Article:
An answer pointed out that a custom kernel was not even required: It suffices to set the loader tunable hw.syscons.disable to make HEAD work again! No need to remove the device from GENERIC. That’s even better! But what I actually wanted was 12.0 or 12-STABLE and not HEAD. Installing that however, I found that it’s… well. Broken!
It broke twice!
What’s going on here? Could it be that HEAD broke twice and the other problem was fixed in a later revision? I had no better explanation. So let’s get compiling for another few nights again and see…
r339436 is when HEAD was renamed to 13-CURRENT. Would it work just setting the loader tunable? Nope. I played the same game as before to eventually figure out that r338537 was the offending commit here. It’s message says that it’s increasing two values because of ThunderX – but unfortunately actually that broke the platform.
On to more compiling… Finally here’s the other commit: r343764 changed those values again in preparation for ThunderX2 – and accidentally fixed ThunderX, too! Unfortunately that wasn’t until after 12.0 was branched off.
Again it’s a rather simple patch to make 12-STABLE work:
--- sys/arm/arm/physmem.c.orig 2019-02-17 08:47:05.675448000 +0100 +++ sys/arm/arm/physmem.c 2019-02-17 08:48:53.209050000 +0100 @@ -29,6 +29,7 @@ #include __FBSDID("$FreeBSD: stable/12/sys/arm/arm/physmem.c 341760 2018-12-09 06:46:53Z mmel $"); +#include "opt_acpi.h" #include "opt_ddb.h" /* @@ -48,8 +49,13 @@ * that can be allocated, or both, depending on the exclusion flags associated * with the region. */ +#ifdef DEV_ACPI +#define MAX_HWCNT 32 /* ACPI needs more regions */ +#define MAX_EXCNT 32 +#else #define MAX_HWCNT 16 #define MAX_EXCNT 16 +#endif #if defined(__arm__) #define MAX_PHYS_ADDR 0xFFFFFFFFull
After I had a working 12 system, I wrote to the mailing list again, asking if the change could be MFC’d from r343764 into 12-STABLE.
Rod Grimes was nice enough to ping the developer who had made the commit. So far he hasn’t replied but I really hope that it’ll be possible to MFC the change. Because otherwise that would mean all of FreeBSD 12.x would remain broken – and that would definitely not be cool… If it is possible we’re likely to have a working 12.1 image when that version is out. 12.0 will remain broken, I guess.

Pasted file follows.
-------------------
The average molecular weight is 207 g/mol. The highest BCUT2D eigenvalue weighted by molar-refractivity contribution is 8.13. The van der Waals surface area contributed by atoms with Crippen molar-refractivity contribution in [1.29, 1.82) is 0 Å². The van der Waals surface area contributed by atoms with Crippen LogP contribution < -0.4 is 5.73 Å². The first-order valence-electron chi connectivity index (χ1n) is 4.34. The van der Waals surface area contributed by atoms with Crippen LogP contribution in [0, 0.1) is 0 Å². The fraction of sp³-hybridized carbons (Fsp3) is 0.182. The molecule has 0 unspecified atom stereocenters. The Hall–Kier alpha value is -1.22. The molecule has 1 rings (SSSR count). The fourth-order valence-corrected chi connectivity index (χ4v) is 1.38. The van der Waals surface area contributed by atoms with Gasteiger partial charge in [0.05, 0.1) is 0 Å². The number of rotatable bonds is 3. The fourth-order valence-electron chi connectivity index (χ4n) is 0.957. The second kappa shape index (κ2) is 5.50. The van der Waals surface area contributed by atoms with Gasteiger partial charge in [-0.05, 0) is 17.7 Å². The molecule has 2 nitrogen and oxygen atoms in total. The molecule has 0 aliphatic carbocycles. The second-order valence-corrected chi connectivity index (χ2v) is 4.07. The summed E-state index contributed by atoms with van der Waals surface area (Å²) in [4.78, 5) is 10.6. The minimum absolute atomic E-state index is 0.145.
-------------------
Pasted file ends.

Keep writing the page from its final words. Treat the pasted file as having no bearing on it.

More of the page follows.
Until we have a working version again, you can either install using 11.2 and build from (currently patched) source. Or you can try a fixed image that I build (if you trust me). What I did to build was this:
- svnlite co svn://svn.freebsd.org/base/stable/12 /usr/src
- cd /usr/src
- patch -i patchfile
- make -j 49 buildworld
- make -j 49 buildkernel
- edit stand/defaults/loader.conf to set hw.syscons.disable
- cd release
- make memstick NOPKG=1 NOPORTS=1 NOSRC=1 NODOC=1 WITH_COMPRESSED_IMAGES=1
Tier 1? Obviously we’re not quite there, yet. Booting off of ZFS does not work. There are no binary updates. Even with 12-STABLE I’ve been unable to get the NICs working – and you wouldn’t want to run a server with 4x10Gbit and one 40Gbit NICs using just a 1Gbit USB to ethernet adapter.
On the plus side, FreeBSD generally works and seems stable with UFS. Building from source using 49 threads works and so does building software from ports. I even installed Synth and ran the “build-everything” for over a day to put some serious load on the machine without any problems.
I’d like to at least get the network working, too, before that machine will turn into a penguin for production. Maybe I can set aside a few more hours at night. If I end up with anything noteworthy, I’ll follow-up on this post. Oh, and if anybody has any information on making it work, please let me know!